Russia puts British warship HMS Trent under 'constant tracking' as it enters the Black Sea
Russia is ‘constantly tracking’ a British warship on patrol in the flashpoint Black Sea, the defence ministry in Moscow has announced.
HMS Trent sailed through the Dardanelles and Bosporus on Sunday amid high tension over the Kremlin’s intentions in eastern Ukraine.
Despite planning to track the Royal Navy offshore patrol vessel’s every move, it posed ‘no serious threat’ to the Russians according to former Black Sea Fleet commander Admiral Vladimir Komoyedov.
‘I would not even say that the British [navy] would be able to tickle our nerves,’ he told Interfax. ‘Maybe, only the heel, a little.’
Russia is ‘constantly tracking’ the HMS Trent while it is on patrol in the Black Sea, the defence ministry in Moscow has announced. HMS Trent sailed through the Dardanelles and Bosporus on Sunday amid high tension over the Kremlin’s intentions over eastern Ukraine
The HMS Trent sailed into to the Black Sea on Sunday amid heightened tensions with Russia
The HMS Trent (pictured) was picked up by the Russian navy as it left the Bosporous and entered the Black Sea on Sunday
Former Black Sea Fleet commander Admiral Vladimir Komoyedov has claimed the Royal Navy offshore patrol vessel poses ‘no serious threat’ to the Russians, despite plans to track the frigate’s every move.
Komoyedov said the vessel would be constantly monitored by Russian naval vessels, such as this missile cruiser ‘Moskva’, while it patrols the Black Sea
Royal Navy patrol ship HMS Trent
1 × 30 mm DS30B gun
2 × General purpose machine guns
2 × Miniguns
Range: 5,500 nmi (10,200 km)
Speed: 25 knots
Size: 90.5 metres
Despite mocking the British arrival, he said the vessel would be constantly monitored in the Black Sea where it can remain for up to 21 days under international agreements.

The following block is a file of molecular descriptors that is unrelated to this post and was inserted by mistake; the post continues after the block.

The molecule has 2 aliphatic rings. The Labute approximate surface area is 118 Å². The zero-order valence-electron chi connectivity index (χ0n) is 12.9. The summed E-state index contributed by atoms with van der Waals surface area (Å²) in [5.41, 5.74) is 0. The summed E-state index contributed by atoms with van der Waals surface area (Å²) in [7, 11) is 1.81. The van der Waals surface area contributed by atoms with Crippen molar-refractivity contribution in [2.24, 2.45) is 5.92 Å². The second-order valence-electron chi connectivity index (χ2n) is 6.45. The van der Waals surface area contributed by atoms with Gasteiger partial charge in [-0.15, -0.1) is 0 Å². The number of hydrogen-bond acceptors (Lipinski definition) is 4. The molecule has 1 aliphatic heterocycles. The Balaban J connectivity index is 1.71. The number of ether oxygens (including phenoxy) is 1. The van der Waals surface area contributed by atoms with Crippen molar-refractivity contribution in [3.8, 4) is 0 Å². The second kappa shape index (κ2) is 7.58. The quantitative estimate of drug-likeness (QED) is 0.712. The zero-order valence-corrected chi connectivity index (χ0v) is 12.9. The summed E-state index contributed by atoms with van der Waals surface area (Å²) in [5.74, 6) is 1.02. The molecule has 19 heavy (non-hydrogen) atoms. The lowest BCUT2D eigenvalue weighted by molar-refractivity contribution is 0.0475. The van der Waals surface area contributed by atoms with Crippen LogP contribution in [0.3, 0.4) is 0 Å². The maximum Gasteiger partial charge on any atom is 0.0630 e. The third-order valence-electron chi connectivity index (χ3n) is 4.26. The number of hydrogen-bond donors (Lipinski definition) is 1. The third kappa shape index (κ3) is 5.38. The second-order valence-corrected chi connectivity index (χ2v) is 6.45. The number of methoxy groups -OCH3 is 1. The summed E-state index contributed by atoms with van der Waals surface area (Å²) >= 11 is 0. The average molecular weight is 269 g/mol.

‘If a serious ship enters the Black Sea, and there is an immediate threat, then you can track it with weapons, as target designations are issued to coastal missile systems and aircraft, which are on duty,’ said Komoyedov.
The British warship is sailing to Odessa where it will work with NATO and regional partners to support security and stability in the region as part of the Royal Navy’s Forward Presence.
The warship was permanently deployed to southern Europe and Africa in August and has so far visited Algeria, trained with Tunisian forces, and carried out work with NATO.
The Russian National Defence Control Centre confirmed it was tracking the Royal Navy vessel.
‘The forces of the Black Sea Fleet have started tracking the movements of the British Navy patrol ship HMS Trent, which entered the Black Sea on 16 May 2021,’ it said in a statement.
Admiral Viktor Kravchenko, former chief of the Russian naval staff, said the Trent would be ‘met’ near the Bosporus Strait and monitored using ‘radio equipment’, according to Interfax.
‘Ships of the Russian Black Sea Fleet are constantly nearby until foreign naval ships leave the area,’ said the news agency report citing Kravchencko.
‘Of course, this is unpleasant. You will have to be distracted, keep an eye on them; what are they going to do in the Black Sea,’ said Kravchenko.
The HMS Trent (pictured) made its way through the Dardanelles and the Bosporous on route to the Black Sea on Sunday
The British vessel (pictured transiting the Bosporous on Sunday) will now patrol the Black Sea where it can remain for up to 21 days under international agreements
The Russian National Defence Control Centre confirmed it was tracking the Royal Navy vessel (pictured transiting the Bosporous) from the moment it arrived in the Black Sea on Sunday
The HMS Trent, seen here in the Dardanelles and Bosporous Strait on Sunday, was commissioned in August and is permanently stations in Gibraltar
The Russian National Defence Control Centre confirmed it was tracking the Royal Navy vessel (pictured, Admiral Essen, a Russian frigate, on duty in the Black Sea)
Admiral Viktor Kravchenko, former chief of the Russian naval staff, said the Trent would be ‘met’ near the Bosporus Strait and monitored using ‘radio equipment’
Kravchencko said ‘ships of the Russian Black Sea Fleet are constantly nearby until foreign naval ships leave the area’
The former chief of the Russian naval staff said the Black Sea Fleet, which includes submarines, would ‘keep an eye’ on the HMS Trent during its patrol